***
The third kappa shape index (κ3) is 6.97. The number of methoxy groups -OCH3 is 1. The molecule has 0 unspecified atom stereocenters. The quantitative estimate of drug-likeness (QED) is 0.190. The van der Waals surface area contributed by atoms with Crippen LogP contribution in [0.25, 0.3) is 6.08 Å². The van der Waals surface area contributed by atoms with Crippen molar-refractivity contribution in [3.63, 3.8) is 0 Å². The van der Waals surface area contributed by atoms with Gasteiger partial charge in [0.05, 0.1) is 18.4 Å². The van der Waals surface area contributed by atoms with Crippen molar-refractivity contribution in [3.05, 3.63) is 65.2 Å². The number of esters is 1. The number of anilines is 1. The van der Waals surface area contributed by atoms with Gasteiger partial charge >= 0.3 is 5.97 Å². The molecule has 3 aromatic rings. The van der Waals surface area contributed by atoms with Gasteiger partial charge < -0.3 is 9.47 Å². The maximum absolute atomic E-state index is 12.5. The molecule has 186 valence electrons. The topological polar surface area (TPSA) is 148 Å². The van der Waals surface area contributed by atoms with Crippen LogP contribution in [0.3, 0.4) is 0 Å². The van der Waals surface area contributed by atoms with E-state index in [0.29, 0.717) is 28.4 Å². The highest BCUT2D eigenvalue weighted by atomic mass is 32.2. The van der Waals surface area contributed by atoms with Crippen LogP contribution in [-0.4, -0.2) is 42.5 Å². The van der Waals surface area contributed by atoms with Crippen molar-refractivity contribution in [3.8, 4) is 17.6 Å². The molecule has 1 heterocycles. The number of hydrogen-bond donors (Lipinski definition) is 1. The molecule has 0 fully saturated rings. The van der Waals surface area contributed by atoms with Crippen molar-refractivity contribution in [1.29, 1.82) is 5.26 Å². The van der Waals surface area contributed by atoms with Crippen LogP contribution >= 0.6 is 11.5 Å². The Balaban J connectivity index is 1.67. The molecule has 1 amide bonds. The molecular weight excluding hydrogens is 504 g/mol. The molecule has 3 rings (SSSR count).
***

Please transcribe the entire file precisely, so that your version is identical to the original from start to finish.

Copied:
The third kappa shape index (κ3) is 6.97. The number of methoxy groups -OCH3 is 1. The molecule has 0 unspecified atom stereocenters. The quantitative estimate of drug-likeness (QED) is 0.190. The van der Waals surface area contributed by atoms with Crippen LogP contribution in [0.25, 0.3) is 6.08 Å². The van der Waals surface area contributed by atoms with Crippen molar-refractivity contribution in [3.63, 3.8) is 0 Å². The van der Waals surface area contributed by atoms with Gasteiger partial charge in [0.05, 0.1) is 18.4 Å². The van der Waals surface area contributed by atoms with Crippen molar-refractivity contribution in [3.05, 3.63) is 65.2 Å². The number of esters is 1. The number of anilines is 1. The van der Waals surface area contributed by atoms with Gasteiger partial charge >= 0.3 is 5.97 Å². The molecule has 3 aromatic rings. The van der Waals surface area contributed by atoms with Gasteiger partial charge < -0.3 is 9.47 Å². The maximum absolute atomic E-state index is 12.5. The molecule has 186 valence electrons. The topological polar surface area (TPSA) is 148 Å². The van der Waals surface area contributed by atoms with Crippen LogP contribution in [0.3, 0.4) is 0 Å². The van der Waals surface area contributed by atoms with E-state index in [0.29, 0.717) is 28.4 Å². The highest BCUT2D eigenvalue weighted by atomic mass is 32.2. The van der Waals surface area contributed by atoms with Crippen LogP contribution in [-0.4, -0.2) is 42.5 Å². The van der Waals surface area contributed by atoms with Crippen molar-refractivity contribution in [3.8, 4) is 17.6 Å². The molecule has 1 heterocycles. The number of hydrogen-bond donors (Lipinski definition) is 1. The molecule has 0 fully saturated rings. The van der Waals surface area contributed by atoms with Crippen molar-refractivity contribution in [1.29, 1.82) is 5.26 Å². The van der Waals surface area contributed by atoms with Crippen LogP contribution >= 0.6 is 11.5 Å². The Balaban J connectivity index is 1.67. The molecule has 1 amide bonds. The molecular weight excluding hydrogens is 504 g/mol. The molecule has 3 rings (SSSR count).